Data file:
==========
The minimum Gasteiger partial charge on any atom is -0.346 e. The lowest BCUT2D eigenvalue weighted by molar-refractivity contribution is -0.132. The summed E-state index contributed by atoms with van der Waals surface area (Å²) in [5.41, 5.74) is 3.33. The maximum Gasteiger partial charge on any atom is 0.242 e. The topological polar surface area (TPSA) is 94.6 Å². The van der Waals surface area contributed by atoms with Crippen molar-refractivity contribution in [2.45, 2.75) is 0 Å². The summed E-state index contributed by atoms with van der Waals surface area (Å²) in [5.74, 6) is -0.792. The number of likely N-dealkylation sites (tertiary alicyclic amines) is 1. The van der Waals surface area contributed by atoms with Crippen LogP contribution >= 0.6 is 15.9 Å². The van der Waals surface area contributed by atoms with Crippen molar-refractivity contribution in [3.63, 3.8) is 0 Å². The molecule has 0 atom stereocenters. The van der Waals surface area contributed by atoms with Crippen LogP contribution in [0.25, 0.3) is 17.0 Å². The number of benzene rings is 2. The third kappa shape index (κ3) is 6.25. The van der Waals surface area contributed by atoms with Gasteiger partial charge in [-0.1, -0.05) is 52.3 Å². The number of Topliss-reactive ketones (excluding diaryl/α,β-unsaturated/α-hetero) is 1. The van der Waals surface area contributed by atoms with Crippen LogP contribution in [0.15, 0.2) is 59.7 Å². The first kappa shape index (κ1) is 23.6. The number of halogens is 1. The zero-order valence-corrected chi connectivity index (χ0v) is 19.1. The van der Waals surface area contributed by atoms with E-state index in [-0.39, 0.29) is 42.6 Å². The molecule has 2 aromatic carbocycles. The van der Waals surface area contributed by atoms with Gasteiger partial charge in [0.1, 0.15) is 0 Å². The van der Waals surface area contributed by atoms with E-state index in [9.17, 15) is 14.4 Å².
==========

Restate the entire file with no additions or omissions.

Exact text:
The minimum Gasteiger partial charge on any atom is -0.346 e. The lowest BCUT2D eigenvalue weighted by molar-refractivity contribution is -0.132. The summed E-state index contributed by atoms with van der Waals surface area (Å²) in [5.41, 5.74) is 3.33. The maximum Gasteiger partial charge on any atom is 0.242 e. The topological polar surface area (TPSA) is 94.6 Å². The van der Waals surface area contributed by atoms with Crippen molar-refractivity contribution in [2.45, 2.75) is 0 Å². The summed E-state index contributed by atoms with van der Waals surface area (Å²) in [5.74, 6) is -0.792. The number of likely N-dealkylation sites (tertiary alicyclic amines) is 1. The van der Waals surface area contributed by atoms with Crippen LogP contribution >= 0.6 is 15.9 Å². The van der Waals surface area contributed by atoms with Crippen molar-refractivity contribution in [3.63, 3.8) is 0 Å². The molecule has 0 atom stereocenters. The van der Waals surface area contributed by atoms with Crippen LogP contribution in [0.25, 0.3) is 17.0 Å². The number of benzene rings is 2. The third kappa shape index (κ3) is 6.25. The van der Waals surface area contributed by atoms with Gasteiger partial charge in [-0.1, -0.05) is 52.3 Å². The number of Topliss-reactive ketones (excluding diaryl/α,β-unsaturated/α-hetero) is 1. The van der Waals surface area contributed by atoms with Crippen LogP contribution in [0.15, 0.2) is 59.7 Å². The first kappa shape index (κ1) is 23.6. The number of halogens is 1. The zero-order valence-corrected chi connectivity index (χ0v) is 19.1. The van der Waals surface area contributed by atoms with E-state index in [-0.39, 0.29) is 42.6 Å². The molecule has 2 aromatic carbocycles. The van der Waals surface area contributed by atoms with Gasteiger partial charge in [0.1, 0.15) is 0 Å². The van der Waals surface area contributed by atoms with E-state index in [9.17, 15) is 14.4 Å².